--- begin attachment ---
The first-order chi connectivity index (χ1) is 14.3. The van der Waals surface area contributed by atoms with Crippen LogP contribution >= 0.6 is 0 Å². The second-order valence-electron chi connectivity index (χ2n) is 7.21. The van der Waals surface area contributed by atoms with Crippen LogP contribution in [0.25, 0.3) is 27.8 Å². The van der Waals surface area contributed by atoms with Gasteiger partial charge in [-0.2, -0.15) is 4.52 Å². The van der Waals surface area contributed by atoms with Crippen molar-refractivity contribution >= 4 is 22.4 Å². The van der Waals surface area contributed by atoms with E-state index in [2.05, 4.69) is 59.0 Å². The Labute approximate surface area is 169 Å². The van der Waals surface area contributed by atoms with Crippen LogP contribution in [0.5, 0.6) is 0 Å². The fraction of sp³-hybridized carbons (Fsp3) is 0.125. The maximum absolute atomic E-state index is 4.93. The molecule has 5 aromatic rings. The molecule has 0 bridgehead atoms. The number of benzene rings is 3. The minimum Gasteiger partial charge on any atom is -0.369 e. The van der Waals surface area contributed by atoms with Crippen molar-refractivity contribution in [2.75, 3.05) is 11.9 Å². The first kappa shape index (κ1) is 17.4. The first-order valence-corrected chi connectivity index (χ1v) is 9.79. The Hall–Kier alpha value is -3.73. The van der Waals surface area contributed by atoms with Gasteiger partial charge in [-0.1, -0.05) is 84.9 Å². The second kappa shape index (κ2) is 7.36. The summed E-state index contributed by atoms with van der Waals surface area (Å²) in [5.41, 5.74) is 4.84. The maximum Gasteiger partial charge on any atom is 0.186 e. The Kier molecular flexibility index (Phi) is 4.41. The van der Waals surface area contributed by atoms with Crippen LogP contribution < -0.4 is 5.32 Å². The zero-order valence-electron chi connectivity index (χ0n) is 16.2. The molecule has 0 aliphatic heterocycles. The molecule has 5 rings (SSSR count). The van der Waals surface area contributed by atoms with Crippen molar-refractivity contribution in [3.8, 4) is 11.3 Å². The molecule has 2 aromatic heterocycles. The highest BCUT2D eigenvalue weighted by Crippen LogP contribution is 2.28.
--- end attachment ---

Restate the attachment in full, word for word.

The first-order chi connectivity index (χ1) is 14.3. The van der Waals surface area contributed by atoms with Crippen LogP contribution >= 0.6 is 0 Å². The second-order valence-electron chi connectivity index (χ2n) is 7.21. The van der Waals surface area contributed by atoms with Crippen LogP contribution in [0.25, 0.3) is 27.8 Å². The van der Waals surface area contributed by atoms with Gasteiger partial charge in [-0.2, -0.15) is 4.52 Å². The van der Waals surface area contributed by atoms with Crippen molar-refractivity contribution >= 4 is 22.4 Å². The van der Waals surface area contributed by atoms with E-state index in [2.05, 4.69) is 59.0 Å². The Labute approximate surface area is 169 Å². The van der Waals surface area contributed by atoms with Crippen LogP contribution in [0.5, 0.6) is 0 Å². The fraction of sp³-hybridized carbons (Fsp3) is 0.125. The maximum absolute atomic E-state index is 4.93. The molecule has 5 aromatic rings. The molecule has 0 bridgehead atoms. The number of benzene rings is 3. The minimum Gasteiger partial charge on any atom is -0.369 e. The van der Waals surface area contributed by atoms with Crippen molar-refractivity contribution in [2.75, 3.05) is 11.9 Å². The first kappa shape index (κ1) is 17.4. The first-order valence-corrected chi connectivity index (χ1v) is 9.79. The Hall–Kier alpha value is -3.73. The van der Waals surface area contributed by atoms with Gasteiger partial charge in [-0.1, -0.05) is 84.9 Å². The second kappa shape index (κ2) is 7.36. The summed E-state index contributed by atoms with van der Waals surface area (Å²) in [5.41, 5.74) is 4.84. The maximum Gasteiger partial charge on any atom is 0.186 e. The Kier molecular flexibility index (Phi) is 4.41. The van der Waals surface area contributed by atoms with Crippen LogP contribution < -0.4 is 5.32 Å². The zero-order valence-electron chi connectivity index (χ0n) is 16.2. The molecule has 0 aliphatic heterocycles. The molecule has 5 rings (SSSR count). The van der Waals surface area contributed by atoms with Crippen molar-refractivity contribution in [3.8, 4) is 11.3 Å². The molecule has 2 aromatic heterocycles. The highest BCUT2D eigenvalue weighted by Crippen LogP contribution is 2.28.